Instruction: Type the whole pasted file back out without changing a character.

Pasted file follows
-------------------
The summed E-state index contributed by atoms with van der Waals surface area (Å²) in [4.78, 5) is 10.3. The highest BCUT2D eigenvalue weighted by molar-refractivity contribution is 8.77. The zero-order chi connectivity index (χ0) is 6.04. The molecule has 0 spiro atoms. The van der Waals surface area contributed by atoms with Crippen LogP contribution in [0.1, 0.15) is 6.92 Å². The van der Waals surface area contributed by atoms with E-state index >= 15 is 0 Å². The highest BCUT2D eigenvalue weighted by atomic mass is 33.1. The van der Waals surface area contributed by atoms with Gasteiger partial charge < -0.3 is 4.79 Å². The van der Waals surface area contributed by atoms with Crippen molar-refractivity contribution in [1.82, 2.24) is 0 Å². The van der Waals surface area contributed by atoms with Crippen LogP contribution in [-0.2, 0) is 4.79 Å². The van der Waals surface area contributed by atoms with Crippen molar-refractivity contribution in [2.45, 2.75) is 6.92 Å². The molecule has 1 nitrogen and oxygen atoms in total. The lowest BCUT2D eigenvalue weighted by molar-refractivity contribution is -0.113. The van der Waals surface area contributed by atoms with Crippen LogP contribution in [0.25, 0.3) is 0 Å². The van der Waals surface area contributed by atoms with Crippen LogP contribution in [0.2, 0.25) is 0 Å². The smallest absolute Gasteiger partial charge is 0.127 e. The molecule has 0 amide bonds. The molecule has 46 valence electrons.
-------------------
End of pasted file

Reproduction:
The summed E-state index contributed by atoms with van der Waals surface area (Å²) in [4.78, 5) is 10.3. The highest BCUT2D eigenvalue weighted by molar-refractivity contribution is 8.77. The zero-order chi connectivity index (χ0) is 6.04. The molecule has 0 spiro atoms. The van der Waals surface area contributed by atoms with Crippen LogP contribution in [0.1, 0.15) is 6.92 Å². The van der Waals surface area contributed by atoms with E-state index >= 15 is 0 Å². The highest BCUT2D eigenvalue weighted by atomic mass is 33.1. The van der Waals surface area contributed by atoms with Gasteiger partial charge < -0.3 is 4.79 Å². The van der Waals surface area contributed by atoms with Crippen molar-refractivity contribution in [1.82, 2.24) is 0 Å². The van der Waals surface area contributed by atoms with Crippen LogP contribution in [-0.2, 0) is 4.79 Å². The van der Waals surface area contributed by atoms with Crippen molar-refractivity contribution in [2.45, 2.75) is 6.92 Å². The molecule has 1 nitrogen and oxygen atoms in total. The lowest BCUT2D eigenvalue weighted by molar-refractivity contribution is -0.113. The van der Waals surface area contributed by atoms with Crippen LogP contribution in [0.25, 0.3) is 0 Å². The van der Waals surface area contributed by atoms with Crippen LogP contribution in [0.2, 0.25) is 0 Å². The smallest absolute Gasteiger partial charge is 0.127 e. The molecule has 0 amide bonds. The molecule has 46 valence electrons.